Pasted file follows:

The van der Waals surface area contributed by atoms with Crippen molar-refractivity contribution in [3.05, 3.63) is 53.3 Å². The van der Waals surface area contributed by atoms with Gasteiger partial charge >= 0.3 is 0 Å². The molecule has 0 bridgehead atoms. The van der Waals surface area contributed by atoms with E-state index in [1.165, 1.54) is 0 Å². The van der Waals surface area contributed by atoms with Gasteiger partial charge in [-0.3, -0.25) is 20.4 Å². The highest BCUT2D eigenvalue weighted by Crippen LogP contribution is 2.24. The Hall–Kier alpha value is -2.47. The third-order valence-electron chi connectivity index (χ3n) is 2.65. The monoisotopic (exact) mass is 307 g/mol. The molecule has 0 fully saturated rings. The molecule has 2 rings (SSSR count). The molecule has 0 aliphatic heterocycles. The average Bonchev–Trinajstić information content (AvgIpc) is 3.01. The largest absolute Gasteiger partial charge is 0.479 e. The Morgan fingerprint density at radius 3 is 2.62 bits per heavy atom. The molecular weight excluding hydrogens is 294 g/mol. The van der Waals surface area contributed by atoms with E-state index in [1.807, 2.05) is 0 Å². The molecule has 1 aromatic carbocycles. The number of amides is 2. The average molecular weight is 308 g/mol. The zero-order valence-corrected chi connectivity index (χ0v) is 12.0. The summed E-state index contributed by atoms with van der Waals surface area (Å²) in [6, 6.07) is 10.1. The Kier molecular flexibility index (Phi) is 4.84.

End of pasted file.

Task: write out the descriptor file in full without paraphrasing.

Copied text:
The van der Waals surface area contributed by atoms with Crippen molar-refractivity contribution in [3.05, 3.63) is 53.3 Å². The van der Waals surface area contributed by atoms with Gasteiger partial charge >= 0.3 is 0 Å². The molecule has 0 bridgehead atoms. The van der Waals surface area contributed by atoms with E-state index in [1.165, 1.54) is 0 Å². The van der Waals surface area contributed by atoms with Gasteiger partial charge in [-0.3, -0.25) is 20.4 Å². The highest BCUT2D eigenvalue weighted by Crippen LogP contribution is 2.24. The Hall–Kier alpha value is -2.47. The third-order valence-electron chi connectivity index (χ3n) is 2.65. The monoisotopic (exact) mass is 307 g/mol. The molecule has 0 fully saturated rings. The molecule has 2 rings (SSSR count). The molecule has 0 aliphatic heterocycles. The average Bonchev–Trinajstić information content (AvgIpc) is 3.01. The largest absolute Gasteiger partial charge is 0.479 e. The Morgan fingerprint density at radius 3 is 2.62 bits per heavy atom. The molecular weight excluding hydrogens is 294 g/mol. The van der Waals surface area contributed by atoms with E-state index in [1.807, 2.05) is 0 Å². The molecule has 1 aromatic carbocycles. The number of amides is 2. The average molecular weight is 308 g/mol. The zero-order valence-corrected chi connectivity index (χ0v) is 12.0. The summed E-state index contributed by atoms with van der Waals surface area (Å²) in [6, 6.07) is 10.1. The Kier molecular flexibility index (Phi) is 4.84.